“Your cords hang loose; they cannot hold the mast firm in its place or keep the sail spread out. Then prey and spoil in abundance will be divided; even the lame will take the prey.” Isaiah 33v23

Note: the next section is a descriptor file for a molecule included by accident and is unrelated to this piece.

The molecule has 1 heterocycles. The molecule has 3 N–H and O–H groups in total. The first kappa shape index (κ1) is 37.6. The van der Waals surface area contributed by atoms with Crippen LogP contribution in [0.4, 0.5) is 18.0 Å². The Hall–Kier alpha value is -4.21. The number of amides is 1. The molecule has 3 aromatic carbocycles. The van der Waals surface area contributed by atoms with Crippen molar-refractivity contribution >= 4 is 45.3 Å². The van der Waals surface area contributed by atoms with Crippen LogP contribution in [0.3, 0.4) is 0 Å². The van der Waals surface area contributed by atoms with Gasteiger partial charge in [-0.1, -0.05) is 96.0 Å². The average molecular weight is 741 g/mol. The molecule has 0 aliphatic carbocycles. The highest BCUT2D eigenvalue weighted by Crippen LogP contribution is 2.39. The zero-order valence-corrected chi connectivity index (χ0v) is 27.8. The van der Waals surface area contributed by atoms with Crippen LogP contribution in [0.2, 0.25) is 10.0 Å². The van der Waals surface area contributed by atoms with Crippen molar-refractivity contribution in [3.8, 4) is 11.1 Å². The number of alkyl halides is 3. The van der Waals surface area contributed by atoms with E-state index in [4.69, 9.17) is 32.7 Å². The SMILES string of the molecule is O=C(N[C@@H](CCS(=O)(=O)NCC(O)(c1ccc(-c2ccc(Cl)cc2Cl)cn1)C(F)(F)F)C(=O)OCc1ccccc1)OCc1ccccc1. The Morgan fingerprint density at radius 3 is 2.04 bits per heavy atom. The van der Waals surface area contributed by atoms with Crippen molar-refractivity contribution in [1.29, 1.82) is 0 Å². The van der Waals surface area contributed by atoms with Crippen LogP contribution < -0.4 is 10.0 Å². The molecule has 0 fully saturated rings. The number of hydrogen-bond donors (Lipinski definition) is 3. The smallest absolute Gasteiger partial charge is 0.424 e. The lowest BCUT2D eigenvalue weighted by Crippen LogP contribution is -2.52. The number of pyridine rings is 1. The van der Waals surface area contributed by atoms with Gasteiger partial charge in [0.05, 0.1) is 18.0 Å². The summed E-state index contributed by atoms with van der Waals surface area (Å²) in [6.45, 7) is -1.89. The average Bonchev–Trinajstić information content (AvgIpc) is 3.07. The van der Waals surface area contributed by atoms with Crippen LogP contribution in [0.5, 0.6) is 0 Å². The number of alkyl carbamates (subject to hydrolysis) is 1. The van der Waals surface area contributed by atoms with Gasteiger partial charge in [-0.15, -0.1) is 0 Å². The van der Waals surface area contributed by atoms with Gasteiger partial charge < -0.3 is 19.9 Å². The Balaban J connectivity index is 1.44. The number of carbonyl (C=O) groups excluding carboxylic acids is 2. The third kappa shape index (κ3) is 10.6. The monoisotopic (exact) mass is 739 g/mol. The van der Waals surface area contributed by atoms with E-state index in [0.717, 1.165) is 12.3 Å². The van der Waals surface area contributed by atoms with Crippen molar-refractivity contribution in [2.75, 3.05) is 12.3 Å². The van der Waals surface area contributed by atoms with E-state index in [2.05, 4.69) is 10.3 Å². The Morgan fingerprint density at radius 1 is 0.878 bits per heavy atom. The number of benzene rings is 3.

The new Cutty Sark has been received grumpily, and it is a sitting duck for dull derision, fish in a barrel for such criticism. Journalistic maritime melancholy abounds in this formerly nautical nation and it will not be the first time the anxious press have vented their English identity crisis unduly at white elephants and beached whales in the Greenwich vicinity. And so with only half hearted trepidation I travelled the happy clickity clack of the DLR to find this “Concorde-of-its-day”. True, it is ignobly static, stolidly glooped like a brass signet ring into a waxy bubble of faceted would-be curves, entangled in its own net of over-engineered panels. A crushing defeat for the former cutting edge clipper, like an insect, belly up on fly paper. But look at the bold brass batoning and gang planking! Quiver that muscular hull! I'm on Red Rackham's Unicorn, I'm on the Dawn Treader, I am danger, I am abroad, I have salt wind tearing through my hair, I am a child and London is my playground in the Cutty Sark of my mind's eye. However, if you are an adult and you actually want to go inside, that will be £12.